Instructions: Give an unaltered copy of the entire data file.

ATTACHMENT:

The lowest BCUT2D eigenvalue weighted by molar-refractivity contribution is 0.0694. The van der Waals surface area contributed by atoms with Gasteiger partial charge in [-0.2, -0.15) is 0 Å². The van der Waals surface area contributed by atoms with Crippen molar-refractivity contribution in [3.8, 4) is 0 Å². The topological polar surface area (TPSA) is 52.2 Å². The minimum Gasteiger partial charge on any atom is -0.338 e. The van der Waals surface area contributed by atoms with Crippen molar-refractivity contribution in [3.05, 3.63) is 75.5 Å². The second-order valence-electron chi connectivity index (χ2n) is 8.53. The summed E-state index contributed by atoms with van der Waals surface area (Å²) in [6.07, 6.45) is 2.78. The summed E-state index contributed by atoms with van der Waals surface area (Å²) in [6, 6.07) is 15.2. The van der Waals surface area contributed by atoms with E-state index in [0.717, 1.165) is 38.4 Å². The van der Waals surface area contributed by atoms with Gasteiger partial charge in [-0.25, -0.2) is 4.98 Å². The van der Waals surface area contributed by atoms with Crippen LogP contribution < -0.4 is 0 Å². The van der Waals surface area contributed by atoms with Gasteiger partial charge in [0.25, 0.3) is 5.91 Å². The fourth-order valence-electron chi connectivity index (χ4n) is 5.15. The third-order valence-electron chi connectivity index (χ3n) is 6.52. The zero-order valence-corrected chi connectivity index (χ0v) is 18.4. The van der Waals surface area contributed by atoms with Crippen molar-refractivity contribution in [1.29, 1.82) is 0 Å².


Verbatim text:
The lowest BCUT2D eigenvalue weighted by molar-refractivity contribution is 0.0694. The van der Waals surface area contributed by atoms with Gasteiger partial charge in [-0.2, -0.15) is 0 Å². The van der Waals surface area contributed by atoms with Crippen molar-refractivity contribution in [3.8, 4) is 0 Å². The topological polar surface area (TPSA) is 52.2 Å². The minimum Gasteiger partial charge on any atom is -0.338 e. The van der Waals surface area contributed by atoms with Crippen molar-refractivity contribution in [3.05, 3.63) is 75.5 Å². The second-order valence-electron chi connectivity index (χ2n) is 8.53. The summed E-state index contributed by atoms with van der Waals surface area (Å²) in [6.07, 6.45) is 2.78. The summed E-state index contributed by atoms with van der Waals surface area (Å²) in [6, 6.07) is 15.2. The van der Waals surface area contributed by atoms with E-state index in [0.717, 1.165) is 38.4 Å². The van der Waals surface area contributed by atoms with Gasteiger partial charge in [-0.25, -0.2) is 4.98 Å². The van der Waals surface area contributed by atoms with Crippen LogP contribution < -0.4 is 0 Å². The van der Waals surface area contributed by atoms with Gasteiger partial charge in [0.25, 0.3) is 5.91 Å². The fourth-order valence-electron chi connectivity index (χ4n) is 5.15. The third-order valence-electron chi connectivity index (χ3n) is 6.52. The zero-order valence-corrected chi connectivity index (χ0v) is 18.4. The van der Waals surface area contributed by atoms with Crippen molar-refractivity contribution in [1.29, 1.82) is 0 Å².